Skip to content

Help us continue to build this resource.

Betula papyrifera

Paper, white, silver or canoe birch

Plant Details

Common Name: Paper, white, silver or canoe birch
Family: Betulaceae (birch family)
Mature Height: over 50'
Sun Requirement: Sun, Sun to part shade
Moisture Requirement: Medium - moist, Moist
Flower Color: Yellow, Green
Bloom Time: Spring (May or earlier)

Betula papyrifera paper birch
Betula papyrifera paper birch
Betula papyrifera paper birch
Betula papyrifera paper birch
Betula papyrifera paper birch
Betula papyrifera paper birch
Betula papyrifera paper birch
Betula papyrifera paper birch
Betula papyrifera paper birch
Betula papyrifera paper birch

Click on images to view larger versions


Betula is Latin for tree whose bark is used for writing upon; papyrifera is Greek for paper.

Native Habitat

Well-drained sandy loams and cool, moist settings of sun to part-shade.

Garden Uses

The mature white bark provides a lovely contrast in the garden, especially against full year dark backgrounds, such as evergreens. Useful as specimen or grove plantings. Prune for shaping only after sap has stopped flowing in the summer.


Long praised for its beautiful and practically useful peeling, silver bark, this tall (50 to 75 feet), short-lived birch is often multi-trunked, and is a predominant species on northern lake shores. It prefers summer temperatures below 70 degrees F. The young crown is pyramidal, becoming open and irregularly rounded at maturity, with slightly drooping, highly flexible branches.

Leaves and Stems

Leaves emerge after catkins, and are simple, alternate, wedge-shaped, up to 5 inches long, 2-4 inches wide, and double toothed. Leaves are smooth surfaced, dark green, changing to yellow in autumn. Outer bark is brown to golden brown, with visible lenticels in young trees, maturing to smooth, thin and white with black markings on main trunks and branches after 10 to 12 years. Inner bark is pink to orangey-brown. The white outer bark exfoliates or peels off easily, and often is seen hanging in loose pieces.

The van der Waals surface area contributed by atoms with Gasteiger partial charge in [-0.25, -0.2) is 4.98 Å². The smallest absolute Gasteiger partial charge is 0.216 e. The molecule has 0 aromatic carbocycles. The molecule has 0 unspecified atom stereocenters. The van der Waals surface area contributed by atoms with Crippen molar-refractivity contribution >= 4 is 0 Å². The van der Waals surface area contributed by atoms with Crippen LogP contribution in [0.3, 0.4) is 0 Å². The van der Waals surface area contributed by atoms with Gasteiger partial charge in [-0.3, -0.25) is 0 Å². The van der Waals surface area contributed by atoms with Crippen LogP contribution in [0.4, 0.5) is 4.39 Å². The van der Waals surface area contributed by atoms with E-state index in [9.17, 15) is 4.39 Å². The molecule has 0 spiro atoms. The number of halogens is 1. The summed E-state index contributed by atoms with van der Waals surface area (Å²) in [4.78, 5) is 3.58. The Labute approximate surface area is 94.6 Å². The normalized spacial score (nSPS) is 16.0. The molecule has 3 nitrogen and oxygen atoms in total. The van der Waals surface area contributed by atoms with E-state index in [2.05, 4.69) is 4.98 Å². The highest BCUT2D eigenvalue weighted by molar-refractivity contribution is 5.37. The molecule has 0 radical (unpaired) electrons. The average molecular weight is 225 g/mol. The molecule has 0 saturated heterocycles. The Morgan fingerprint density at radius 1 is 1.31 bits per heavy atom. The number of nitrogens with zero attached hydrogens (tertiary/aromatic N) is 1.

Showy yellow or green catkins emerge before leaves. Both male and female catkins are on the same tree (monoecious). Male catkins are in groups of 1 to 3, erect over winter, and drooping at the tips of 1-year old twigs in the spring, hanging up to 4 inches long. Female catkins are solitary, erect, cylindrical, wider, and shorter (3/4 to 1-1/2 inches long), and grow from new, spur-like lateral twigs on the same branches as the males.


Female catkins become oval, cone-like clusters about one inch long, composed of winged nutlets, each around 1/8 inch long, which dry from green to tan or brown.

Animal Associates

This birch species is also host to many insect larvae and pollinators (e.g. luna moth, Actias luna), both beneficial and destructive (paper birch is very susceptible to bronze birch borer, especially in unfavorable, dry growing conditions). Seeds are important food for birds and small mammals. Beaver and snowshoe hares feed on saplings.


Seed can be sown in autumn in moist, sandy soil for spring germination; collect catkins directly into a bag, while they are still green enough to hold together.

Ethnobotanical Uses

Sheets of the bark and the flexible wood have traditionally been used for a variety of purposes by people of many cultures, including as a writing surface, and for making frames and containers, including snow shoes and canoes.

Garden Location

Performance Hall Garden, Residential Garden, Teaching Garden, West Woods, South Woods, North Woods (see garden map)


Lady Bird Johnson Wildflower Center

Native Plant Trust

Yale University, Nature Walk: Paper birch

Plant Profile by Kate O'Dell